Skip to main content

Filter removes plastics from outboard’s cooling water.

Eight million tons of plastic enters the world’s oceans each year. Waves and sunlight break the plastic down into smaller pieces known as microplastics. These tiny bits are smaller than a grain of rice and have been found in fish and invertebrates. While organizations such as 4Oceans are successfully removing larger plastic pollution from the oceans, taking out microplastics is much more difficult, but not impossible. Suzuki came up with an innovative, simple filter that removes microplastics using an outboard engine’s cooling system. 


Outboard engines pull water in and use the water to keep the motor cool. The device Suzuki’s engineers came up with is very simple, but also innovative in that it filters this water and collects any debris and plastic particles before the water is returned to the ocean. Since the filter is placed in the return line, it should not have any negative effect on the engines cooling. There is also a bypass should the filter become clogged. The part is incorporated into the return line, making it easy to install, you simply replace the former return hose with a new one that has the filter. 

Suzuki Marine Vice President Gus Blakely said the filter inside the collecting device is similar to a coffee filter. The filters are easy to remove and replace and according to Suzuki they will not hinder the engine’s performance in any way. The amount of debris each motor actually collects will depend on where the engine is used. Some areas harbor more microplastics than others. However, with multiple engine installations, Suzuki hopes the filters will have an immediate impact and provide a way for boaters to make a difference simply by running their boats.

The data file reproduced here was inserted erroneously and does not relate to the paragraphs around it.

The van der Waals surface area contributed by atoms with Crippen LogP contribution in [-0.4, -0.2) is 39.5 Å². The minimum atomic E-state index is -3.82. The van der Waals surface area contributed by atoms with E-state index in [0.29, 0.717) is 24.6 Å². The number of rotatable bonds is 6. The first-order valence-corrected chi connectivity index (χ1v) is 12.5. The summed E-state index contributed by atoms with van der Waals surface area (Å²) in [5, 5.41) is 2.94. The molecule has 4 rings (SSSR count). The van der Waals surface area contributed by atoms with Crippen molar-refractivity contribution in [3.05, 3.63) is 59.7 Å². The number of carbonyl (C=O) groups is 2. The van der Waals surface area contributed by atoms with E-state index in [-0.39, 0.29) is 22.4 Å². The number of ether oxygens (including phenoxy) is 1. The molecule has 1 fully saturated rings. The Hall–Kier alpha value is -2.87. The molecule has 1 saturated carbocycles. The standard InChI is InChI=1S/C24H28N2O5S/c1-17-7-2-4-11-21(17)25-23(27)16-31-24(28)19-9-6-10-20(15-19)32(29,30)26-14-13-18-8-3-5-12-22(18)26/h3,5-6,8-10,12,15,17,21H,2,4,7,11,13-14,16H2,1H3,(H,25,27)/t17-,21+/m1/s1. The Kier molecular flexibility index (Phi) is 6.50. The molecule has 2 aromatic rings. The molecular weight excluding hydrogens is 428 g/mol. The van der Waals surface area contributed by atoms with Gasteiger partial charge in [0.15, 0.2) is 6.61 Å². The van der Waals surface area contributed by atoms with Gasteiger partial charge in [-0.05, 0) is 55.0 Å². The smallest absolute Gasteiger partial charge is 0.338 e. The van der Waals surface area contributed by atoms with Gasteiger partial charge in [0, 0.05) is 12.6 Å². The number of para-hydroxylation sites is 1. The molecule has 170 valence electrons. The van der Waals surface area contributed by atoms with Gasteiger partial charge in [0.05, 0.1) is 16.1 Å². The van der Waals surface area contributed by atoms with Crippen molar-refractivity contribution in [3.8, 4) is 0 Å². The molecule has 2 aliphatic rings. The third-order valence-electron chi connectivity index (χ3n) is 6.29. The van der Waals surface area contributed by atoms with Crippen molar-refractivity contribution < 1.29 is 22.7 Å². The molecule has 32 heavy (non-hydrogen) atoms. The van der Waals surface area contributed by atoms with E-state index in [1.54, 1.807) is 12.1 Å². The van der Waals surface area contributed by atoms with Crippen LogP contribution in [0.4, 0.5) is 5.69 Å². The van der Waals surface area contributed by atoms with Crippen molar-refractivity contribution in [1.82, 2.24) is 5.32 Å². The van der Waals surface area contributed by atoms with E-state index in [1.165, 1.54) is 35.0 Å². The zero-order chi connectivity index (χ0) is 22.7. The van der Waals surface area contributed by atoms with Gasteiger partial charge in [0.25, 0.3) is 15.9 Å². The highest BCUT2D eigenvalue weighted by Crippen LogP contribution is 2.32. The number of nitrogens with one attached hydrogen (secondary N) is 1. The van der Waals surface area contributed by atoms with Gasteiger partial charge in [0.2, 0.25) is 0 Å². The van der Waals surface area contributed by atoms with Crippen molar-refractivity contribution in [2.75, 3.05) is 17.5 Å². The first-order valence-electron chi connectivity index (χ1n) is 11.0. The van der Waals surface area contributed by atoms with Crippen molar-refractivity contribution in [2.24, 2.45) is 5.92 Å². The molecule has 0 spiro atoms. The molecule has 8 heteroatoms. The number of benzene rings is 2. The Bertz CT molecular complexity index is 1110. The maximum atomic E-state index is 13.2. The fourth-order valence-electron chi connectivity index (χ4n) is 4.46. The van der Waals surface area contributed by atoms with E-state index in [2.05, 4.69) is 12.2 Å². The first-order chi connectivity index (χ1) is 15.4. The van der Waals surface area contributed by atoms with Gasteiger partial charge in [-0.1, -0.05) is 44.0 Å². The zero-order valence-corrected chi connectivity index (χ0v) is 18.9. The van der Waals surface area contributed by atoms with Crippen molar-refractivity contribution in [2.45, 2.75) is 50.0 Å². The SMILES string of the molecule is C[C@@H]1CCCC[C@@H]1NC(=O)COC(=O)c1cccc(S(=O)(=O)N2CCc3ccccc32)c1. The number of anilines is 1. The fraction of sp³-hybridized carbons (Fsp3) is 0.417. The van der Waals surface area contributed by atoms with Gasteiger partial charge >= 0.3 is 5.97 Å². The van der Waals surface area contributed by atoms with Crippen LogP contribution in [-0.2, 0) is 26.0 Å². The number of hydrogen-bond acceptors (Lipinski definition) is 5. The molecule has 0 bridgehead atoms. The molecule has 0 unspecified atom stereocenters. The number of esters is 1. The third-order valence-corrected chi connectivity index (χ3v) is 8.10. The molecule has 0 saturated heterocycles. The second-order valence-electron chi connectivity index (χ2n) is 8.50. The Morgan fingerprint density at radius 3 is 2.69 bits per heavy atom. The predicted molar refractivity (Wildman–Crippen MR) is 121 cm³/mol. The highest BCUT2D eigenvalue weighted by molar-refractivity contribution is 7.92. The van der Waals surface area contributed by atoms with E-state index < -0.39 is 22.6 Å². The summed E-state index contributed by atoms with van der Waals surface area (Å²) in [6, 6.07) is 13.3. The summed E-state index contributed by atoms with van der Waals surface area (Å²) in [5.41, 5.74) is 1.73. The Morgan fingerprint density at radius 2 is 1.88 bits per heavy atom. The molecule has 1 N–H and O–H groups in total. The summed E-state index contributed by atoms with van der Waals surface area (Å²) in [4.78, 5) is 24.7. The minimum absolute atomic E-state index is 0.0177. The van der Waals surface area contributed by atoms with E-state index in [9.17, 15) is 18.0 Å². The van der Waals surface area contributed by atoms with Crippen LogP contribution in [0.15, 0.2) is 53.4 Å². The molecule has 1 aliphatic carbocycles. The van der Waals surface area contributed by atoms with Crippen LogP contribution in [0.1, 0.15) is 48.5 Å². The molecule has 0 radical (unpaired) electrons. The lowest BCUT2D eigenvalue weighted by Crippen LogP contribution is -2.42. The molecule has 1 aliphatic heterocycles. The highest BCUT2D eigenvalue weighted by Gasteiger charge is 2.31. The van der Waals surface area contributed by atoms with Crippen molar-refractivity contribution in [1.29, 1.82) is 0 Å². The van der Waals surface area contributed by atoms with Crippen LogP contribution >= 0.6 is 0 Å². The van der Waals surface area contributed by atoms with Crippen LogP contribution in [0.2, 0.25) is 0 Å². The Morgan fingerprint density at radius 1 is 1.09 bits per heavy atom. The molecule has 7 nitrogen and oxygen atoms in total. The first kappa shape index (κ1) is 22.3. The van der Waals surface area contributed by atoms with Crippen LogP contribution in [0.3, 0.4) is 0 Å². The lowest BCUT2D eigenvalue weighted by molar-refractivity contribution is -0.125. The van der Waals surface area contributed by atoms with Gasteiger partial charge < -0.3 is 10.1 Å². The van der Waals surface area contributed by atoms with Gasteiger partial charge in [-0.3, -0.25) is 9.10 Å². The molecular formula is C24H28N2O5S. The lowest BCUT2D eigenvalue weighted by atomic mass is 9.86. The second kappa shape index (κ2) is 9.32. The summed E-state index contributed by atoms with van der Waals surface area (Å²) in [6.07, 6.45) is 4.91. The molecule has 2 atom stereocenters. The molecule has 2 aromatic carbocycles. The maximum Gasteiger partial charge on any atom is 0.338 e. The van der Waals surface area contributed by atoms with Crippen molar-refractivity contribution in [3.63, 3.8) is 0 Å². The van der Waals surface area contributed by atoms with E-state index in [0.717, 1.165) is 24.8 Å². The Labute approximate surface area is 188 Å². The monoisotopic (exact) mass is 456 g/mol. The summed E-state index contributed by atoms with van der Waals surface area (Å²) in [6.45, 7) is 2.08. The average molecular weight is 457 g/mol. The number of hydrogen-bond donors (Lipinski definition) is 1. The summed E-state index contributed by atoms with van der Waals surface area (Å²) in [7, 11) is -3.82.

Tests in Japan yielded positive results and collected a variety of particles. Suzuki said they will continue to make improvements and plans to offer the new device as an optional accessory for outboards 40-hp and up beginning in 2021, with plans to make it standard equipment in the future.

Suzuki says it sees this new technology as a positive first step in a collaborative effort. As part of its commitment to reducing the amount of plastics entering our oceans Suzuki launched what it calls its Clean Ocean Project, an initiative that aims to reduce the amount of plastics the company uses in its packaging materials and business activities by approximately “2.3 tons annually.” The company also hosts beach cleanups through its dealer network around the globe.